Years ago I worked as a creative director in the NYC advertising world. My boss in this instance I write about was a mentor and almost a friend. One day we were talking about his plans for me, which involved taking some of his responsibilities. This drew in salary. “Look,” he said, “every dollar in your pocket is a dollar out of mine.” It was so sobering and abrupt that neither of us said anything for a minute or so.
For this young man (then), it brought home that in business there are no relationships that transcend money, none, absolutely none.
Sticking with the private sector now at the forefront with discussions about jobs, for anyone who runs an organization, two things are paramount above all else, particularly in small business. They are to pay the very least in taxes as possible (the reason for the complicated tax laws that allow infinite maneuver) and to employ as few as is viable. In today’s scenario, the temp worker industry is going through the roof, even for executives, because it releases employers from any employee responsibilities while also making benefits a non-issue.
Once upon a time, a person was lucky to have a job. Now it has changed to being lucky to have a temporary job. This is a part of job creation, that is a day-to-day guess for the employee as to whether he or she is on the team. This policy is thriving, but no one talks about it.
The last and best example of what is going on with job creation is what is happening currently with the Caterpillar Corporation, located in Joliet, Illinois, a city of 147,000. Caterpillar posted a second quarter profit gain of 67%. In 2011, earnings were $4.9 billion. The word “billion” gets tossed around so much, people may lose track that each billion translates to a thousand million. Thus this figure could just as well read 4.9 thousand million dollars. Because of this success, executive pay, as one might cynically and realistically expect, has been handsomely rewarded.
Putting aside the tax concessions the city had to give Caterpillar to stay in Joliet and notwithstanding the continuing yearly profits that preceded 2011, 780 workers of the machinist’s union have been on strike for 13 weeks because Caterpillar wants a six-year wage and pension freeze. All the while these workers, members of what used to be defined as the middle class, have had to watch scabs, as they were called in the 20s and 30s, or temps as they are termed now, cross the picket line. Imagine being in the place of one of these striking workers—most typically I would guess family men with children to feed and plan futures for!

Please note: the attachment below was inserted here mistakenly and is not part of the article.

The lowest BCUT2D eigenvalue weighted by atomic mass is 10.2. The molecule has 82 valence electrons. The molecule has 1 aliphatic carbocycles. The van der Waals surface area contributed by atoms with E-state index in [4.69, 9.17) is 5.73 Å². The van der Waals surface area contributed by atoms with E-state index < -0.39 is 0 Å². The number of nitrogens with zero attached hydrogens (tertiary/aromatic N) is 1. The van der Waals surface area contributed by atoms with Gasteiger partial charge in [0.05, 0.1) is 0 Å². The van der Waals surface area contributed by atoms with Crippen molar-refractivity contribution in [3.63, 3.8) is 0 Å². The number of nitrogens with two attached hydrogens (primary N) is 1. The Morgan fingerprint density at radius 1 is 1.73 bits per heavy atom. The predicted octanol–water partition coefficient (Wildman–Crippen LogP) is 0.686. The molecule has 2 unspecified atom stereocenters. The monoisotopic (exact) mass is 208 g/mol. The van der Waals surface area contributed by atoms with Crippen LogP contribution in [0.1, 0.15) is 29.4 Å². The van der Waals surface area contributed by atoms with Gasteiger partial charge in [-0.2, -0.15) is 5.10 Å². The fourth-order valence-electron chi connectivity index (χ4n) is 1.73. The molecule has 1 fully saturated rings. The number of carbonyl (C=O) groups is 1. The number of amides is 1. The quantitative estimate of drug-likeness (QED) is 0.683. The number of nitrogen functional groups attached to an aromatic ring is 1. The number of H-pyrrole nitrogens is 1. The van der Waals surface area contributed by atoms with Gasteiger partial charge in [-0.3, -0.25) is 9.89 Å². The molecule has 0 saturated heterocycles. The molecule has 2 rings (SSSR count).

You oftentimes hear that these are business and not personal decisions. When employed, the striking workers pay taxes that pay for basic stuff like police, firemen, education, the mortgage and the like—the essentials that sustain city and community life. It is surprising that the media has left what is happening in Joliet largely untouched. Most cities across the nation are on the verge of bankruptcy because of this ruthless policy; extracting tax concessions from city officials and treating employees like dogs, only worse than. Meanwhile if there is no tax base left in Joliet, despite whatever concessions have already been wrung Caterpillar will leave. Ever profitable Wal-Mart is a prime example where vital places have been left as ghost towns.
Yet there is always money for defense. When comparing the ratio of those young people in the armed forces who serve and protect this nation, which do you think would have the higher ratio: children of Caterpillar’s executives or those of the striking union workers?
But to define government service of any kind as job creation... goes against regulations.